Stressed Out at Work? Don't Let It Increase Your Risk for Heart Attack

By Joy Hayes, registered dietitian and health coach


If you're like many people, a main source of stress may come from your job. Unfortunately, multiple studies have shown that job stress is associated with an increased risk of heart disease.


Job stress is often chronic or ongoing. It can lead to physical changes including the consistent release of "fight or flight" hormones, which increases our blood pressure and blood glucose and decreases the function of our immune system. This chronic stress can also make us feel overwhelmed and impact our ability to cope. Stress often influences the choices we make, such as how active we are, how much and what we eat, whether we smoke or not and how much alcohol we drink.


For many people, it's unrealistic to avoid stress at work. So what's a person to do? Good news! According to a recent study published in the Canadian Medical Association Journal, a healthful lifestyle can reduce heart attacks from job stress by 50 percent.


Even with a stressful job and busy life, there are changes we can make that will help us feel less stressed and more energized. These healthful behaviors can help us manage job stress better and feel less overwhelmed on and off the job. There are many healthful behaviors to consider including not smoking, drinking alcohol only in moderation if you drink, making healthful food choices and being physically active.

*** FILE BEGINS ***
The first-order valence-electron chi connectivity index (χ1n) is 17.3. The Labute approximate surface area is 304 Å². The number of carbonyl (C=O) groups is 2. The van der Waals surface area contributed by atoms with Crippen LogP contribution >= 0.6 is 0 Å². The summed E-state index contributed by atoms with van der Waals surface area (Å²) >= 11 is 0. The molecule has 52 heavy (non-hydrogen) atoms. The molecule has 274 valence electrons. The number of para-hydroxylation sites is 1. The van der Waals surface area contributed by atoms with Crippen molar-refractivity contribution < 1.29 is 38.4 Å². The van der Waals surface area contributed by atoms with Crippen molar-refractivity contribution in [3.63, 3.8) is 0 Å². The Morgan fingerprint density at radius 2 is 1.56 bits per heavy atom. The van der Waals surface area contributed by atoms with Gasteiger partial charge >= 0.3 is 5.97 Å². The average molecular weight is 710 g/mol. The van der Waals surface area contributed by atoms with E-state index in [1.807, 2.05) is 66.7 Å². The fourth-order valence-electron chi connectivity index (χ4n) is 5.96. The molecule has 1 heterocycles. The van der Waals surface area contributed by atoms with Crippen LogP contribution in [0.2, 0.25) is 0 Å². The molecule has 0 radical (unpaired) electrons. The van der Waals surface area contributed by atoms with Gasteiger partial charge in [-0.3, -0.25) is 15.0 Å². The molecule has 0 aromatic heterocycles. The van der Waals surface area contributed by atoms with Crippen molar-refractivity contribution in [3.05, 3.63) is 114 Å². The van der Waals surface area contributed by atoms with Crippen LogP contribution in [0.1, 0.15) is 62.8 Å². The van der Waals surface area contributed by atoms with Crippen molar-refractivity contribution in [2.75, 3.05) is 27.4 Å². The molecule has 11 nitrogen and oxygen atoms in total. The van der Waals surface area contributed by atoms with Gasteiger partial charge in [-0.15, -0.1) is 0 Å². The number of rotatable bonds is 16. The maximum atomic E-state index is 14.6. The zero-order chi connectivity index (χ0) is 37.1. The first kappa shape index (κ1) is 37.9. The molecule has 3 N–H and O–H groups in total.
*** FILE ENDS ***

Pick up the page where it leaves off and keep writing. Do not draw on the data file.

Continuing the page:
Here are some strategies to better manage stress:


Get active! Physical activity is especially helpful since it helps relieve the "fight or flight" response, clears your mind and takes the place of other unhealthful behaviors, such as eating and drinking too much. It can also be a distraction from smoking. Just 30 to 60 minutes a day of moderate physical activity, like walking or biking, can help you feel more relaxed and energized. Check out this "Fit in Five" segment with Holly Glaubitz.


Practice deep breathing or progressive relaxation: Taking 10 deep breaths while waiting for the next meeting can help relieve job stress and provides an immediate relaxation response. Check out this YouTube video for a progressive relaxation you can try.


Become aware of what is truly relaxing: Experiment with breaking large tasks into smaller ones, doing a few stretching exercises while waiting, getting out in nature or listening to music on a break. Taking breaks at work can actually increase employee productivity. 


We may not be able to change much about our job and its demands, but we can take steps to make healthful lifestyle changes that help us manage stress better. It's a win-win for both workers and employers.